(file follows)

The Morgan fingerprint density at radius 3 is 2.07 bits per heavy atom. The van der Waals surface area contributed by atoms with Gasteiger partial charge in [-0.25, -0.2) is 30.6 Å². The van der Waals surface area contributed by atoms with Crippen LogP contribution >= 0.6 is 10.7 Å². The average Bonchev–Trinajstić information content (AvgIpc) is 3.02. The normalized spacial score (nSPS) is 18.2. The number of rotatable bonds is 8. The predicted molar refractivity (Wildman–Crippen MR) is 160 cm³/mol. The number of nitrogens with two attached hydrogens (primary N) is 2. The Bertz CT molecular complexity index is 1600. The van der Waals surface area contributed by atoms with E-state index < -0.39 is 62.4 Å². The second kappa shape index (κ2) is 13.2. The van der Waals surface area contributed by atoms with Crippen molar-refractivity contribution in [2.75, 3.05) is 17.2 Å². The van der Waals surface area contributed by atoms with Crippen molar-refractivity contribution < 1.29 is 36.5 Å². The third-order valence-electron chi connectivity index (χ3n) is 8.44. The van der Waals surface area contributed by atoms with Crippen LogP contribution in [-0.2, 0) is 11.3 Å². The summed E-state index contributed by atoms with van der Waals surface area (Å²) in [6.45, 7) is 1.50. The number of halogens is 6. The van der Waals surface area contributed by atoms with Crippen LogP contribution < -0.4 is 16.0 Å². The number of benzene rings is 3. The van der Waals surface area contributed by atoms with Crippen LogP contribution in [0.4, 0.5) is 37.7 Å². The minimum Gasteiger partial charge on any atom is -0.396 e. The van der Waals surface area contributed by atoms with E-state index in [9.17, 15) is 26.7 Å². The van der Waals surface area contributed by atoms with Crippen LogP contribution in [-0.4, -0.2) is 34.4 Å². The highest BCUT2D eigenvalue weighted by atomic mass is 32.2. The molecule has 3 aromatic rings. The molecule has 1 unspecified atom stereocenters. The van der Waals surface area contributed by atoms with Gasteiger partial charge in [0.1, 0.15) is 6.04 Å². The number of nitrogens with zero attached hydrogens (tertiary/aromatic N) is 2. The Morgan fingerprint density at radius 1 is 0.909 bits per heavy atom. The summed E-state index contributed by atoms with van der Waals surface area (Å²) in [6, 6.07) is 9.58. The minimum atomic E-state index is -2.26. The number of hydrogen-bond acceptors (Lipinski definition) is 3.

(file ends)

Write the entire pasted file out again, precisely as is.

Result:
The Morgan fingerprint density at radius 3 is 2.07 bits per heavy atom. The van der Waals surface area contributed by atoms with Gasteiger partial charge in [-0.25, -0.2) is 30.6 Å². The van der Waals surface area contributed by atoms with Crippen LogP contribution >= 0.6 is 10.7 Å². The average Bonchev–Trinajstić information content (AvgIpc) is 3.02. The normalized spacial score (nSPS) is 18.2. The number of rotatable bonds is 8. The predicted molar refractivity (Wildman–Crippen MR) is 160 cm³/mol. The number of nitrogens with two attached hydrogens (primary N) is 2. The Bertz CT molecular complexity index is 1600. The van der Waals surface area contributed by atoms with E-state index < -0.39 is 62.4 Å². The second kappa shape index (κ2) is 13.2. The van der Waals surface area contributed by atoms with Crippen molar-refractivity contribution in [2.75, 3.05) is 17.2 Å². The van der Waals surface area contributed by atoms with Crippen molar-refractivity contribution < 1.29 is 36.5 Å². The third-order valence-electron chi connectivity index (χ3n) is 8.44. The van der Waals surface area contributed by atoms with Crippen LogP contribution in [-0.2, 0) is 11.3 Å². The summed E-state index contributed by atoms with van der Waals surface area (Å²) in [6.45, 7) is 1.50. The number of halogens is 6. The van der Waals surface area contributed by atoms with Crippen LogP contribution < -0.4 is 16.0 Å². The number of benzene rings is 3. The van der Waals surface area contributed by atoms with Crippen LogP contribution in [0.4, 0.5) is 37.7 Å². The minimum Gasteiger partial charge on any atom is -0.396 e. The van der Waals surface area contributed by atoms with E-state index in [9.17, 15) is 26.7 Å². The van der Waals surface area contributed by atoms with Crippen LogP contribution in [-0.4, -0.2) is 34.4 Å². The highest BCUT2D eigenvalue weighted by atomic mass is 32.2. The molecule has 3 aromatic rings. The molecule has 1 unspecified atom stereocenters. The van der Waals surface area contributed by atoms with Gasteiger partial charge in [0.1, 0.15) is 6.04 Å². The number of nitrogens with zero attached hydrogens (tertiary/aromatic N) is 2. The Morgan fingerprint density at radius 1 is 0.909 bits per heavy atom. The summed E-state index contributed by atoms with van der Waals surface area (Å²) in [6, 6.07) is 9.58. The minimum atomic E-state index is -2.26. The number of hydrogen-bond acceptors (Lipinski definition) is 3.